Friday, July 31, 2009


Let me, as often, think out loud.

Counterfactuals seem to be an extremely powerful philosophical tool. Except that they never seem to work. Think of the employment of counterfactuals in connection with epistemology (e.g., one only knows p if one would not have believed p had p not been true), the theory of truth (Russell: p is true iff to believe p would be to believe truly), causation (Lewis), free will (e.g., x does A freely only if x would not have done A had x not wanted to do A), intention (e.g., x does A in order to achieve F only if x would not have done A had she not believed that it would achieve F), etc. It seems largely, and perhaps entirely, a history of failure. Yet, at the same time, counterfactual claims continue to seem tantalizingly close to capturing something important about many phenomena. Counterfactual characterizations are roughly right, but then fall apart when the details are to be worked out, or odd cases are considered (sometimes, the initial counterexamples are odd indeed, but with more work one can see that these counterexamples are not quite as out of the way as one might have thought). Counterfactual accounts are roughly right, but they cannot be modified to be exactly right. These are surprising facts, and it would be nice if a theory of counterfactuals explained them.

A standard story is that in a lot of the cases where counterfactual relations aren't doing their job, it is because one also needs an "in the right way" constraint on the counterfactual. Now, taking the words "in the right way" literally suggests that a normative, proper-function based, constraint is needed.

Could there, perhaps, be something like a counterfactual but which has that constraint built-in? But the force of that constraint is different in different employments of counterfactuals.


Jonathan D. Jacobs said...

I've always thought the failure of such accounts was not of the truth of some bi-conditional, but of the *reductive* nature of the proposal. That there is some true counterfactual, say, connected with causation, seems to me right; that it will serve as a reductive base of causation seem exactly wrong.

So I guess I'm inclined to think that the counterfactuals can be modified to be exactly right, but that the result will be non-reductive: it will appeal to some one of the putatively mysterious notions that philosophers these days are so desiring to be rid of.

The interesting question, it seems to me, is *which* putatively mysterious notion (or notions) ought we to use. And, or so it seems to me, the answer to that question will depend on what work the choice does for you in all the areas counterfactuals are connected with. There's no getting around just trying it and seeing what works.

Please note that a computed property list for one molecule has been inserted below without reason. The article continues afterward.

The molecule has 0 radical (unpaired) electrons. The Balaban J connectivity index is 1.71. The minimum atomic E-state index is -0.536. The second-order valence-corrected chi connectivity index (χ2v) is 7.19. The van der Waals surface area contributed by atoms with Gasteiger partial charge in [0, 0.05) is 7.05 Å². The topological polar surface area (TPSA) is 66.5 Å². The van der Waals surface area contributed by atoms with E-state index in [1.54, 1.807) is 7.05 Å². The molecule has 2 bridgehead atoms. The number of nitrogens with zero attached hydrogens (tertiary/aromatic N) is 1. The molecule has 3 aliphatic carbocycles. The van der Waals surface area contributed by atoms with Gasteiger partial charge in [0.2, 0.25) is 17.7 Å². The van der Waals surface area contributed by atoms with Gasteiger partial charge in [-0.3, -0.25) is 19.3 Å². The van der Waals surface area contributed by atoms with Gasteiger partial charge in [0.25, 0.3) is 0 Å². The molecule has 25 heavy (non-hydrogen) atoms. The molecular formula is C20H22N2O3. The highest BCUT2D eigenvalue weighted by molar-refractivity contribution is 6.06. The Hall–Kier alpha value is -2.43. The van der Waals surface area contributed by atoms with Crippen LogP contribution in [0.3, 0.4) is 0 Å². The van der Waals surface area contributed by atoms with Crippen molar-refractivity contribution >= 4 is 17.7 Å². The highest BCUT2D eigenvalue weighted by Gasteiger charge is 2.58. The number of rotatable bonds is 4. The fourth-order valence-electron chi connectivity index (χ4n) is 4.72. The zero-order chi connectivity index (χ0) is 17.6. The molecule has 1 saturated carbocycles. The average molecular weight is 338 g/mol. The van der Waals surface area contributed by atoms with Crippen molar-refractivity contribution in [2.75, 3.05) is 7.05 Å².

I would be interested to see what would happen if you used some notion of normativity or final causation. (I myself prefer a notion of power, and would love to explain final causation and, indeed, normativity, in terms of a power. I think I see it for final causation, thanks to some work by Michael Rota, but I'm just not sure about normativity.)

Alexander R Pruss said...

The power for F is a normative concept in my book: the power for F is a power that ought to produce F (but might not), a power whose telos is F, etc.

I am not sure there is any true counterfactual connected with causation, except in normal cases. :-)

enigMan said...

Ordinary expressed counterfactuals do seem to work, and that must be because of some fairly common knowledge about how to take the various modalities. There are various sorts of possibility, connected to various ways in which things could have been different. Perhaps the counterfactual is what we have, in ordinary language, because it has the constraint built in, in just the right way. That is, the 'would' points us towards 'could' and 'possibly'. Then there are various posits connected to conceptual possibilities, some of which correspond to metaphysical possibilities. But to build the latter into some replacement for the counterfactual would naturally lose us the natural power of the counterfactual... maybe...

Dan Johnson said...
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Dan Johnson said...

Jon Kvanvig once mentioned in class a possible explanation for the simultaneous failure and near-irresistable attraction of counterfactual accounts (which is related in some ways to the first post, by Jonathan Jacobs):

Counterfactuals are a matter of logic, and are pretty well-behaved. There is a constant temptation, therefore, to reduce metaphysically substantive things to counterfactuals precisely because they are a matter of logic. And the reason this is possible is that there are a number of metaphysically substantive things which ground counterfactuals, which means there will be counterfactuals associated with them in the normal cases (providing tantalizing opportunities for reductive analysis).

Jonathan D. Jacobs said...

If C actually causes E, then if C were to occur *and everything else were exactly as it actually was when C caused E*, then it would cause E. Right?

Alexander R Pruss said...


Well, if C actually causes E, then the counterfactual (or subjunctive conditional) holds, because the truth of p and q is sufficient for the truth of were p, then q. :-)


That's interesting. So in a lot of these cases, the counterfactuals are really to be analyzed or grounded in terms of the metaphysical stuff that is really going on, but people get the direction wrong.

It would be very interesting if it followed that counterfactuals were of different natures in different cases, maybe in the way that the good in basketball is different from the good in morals.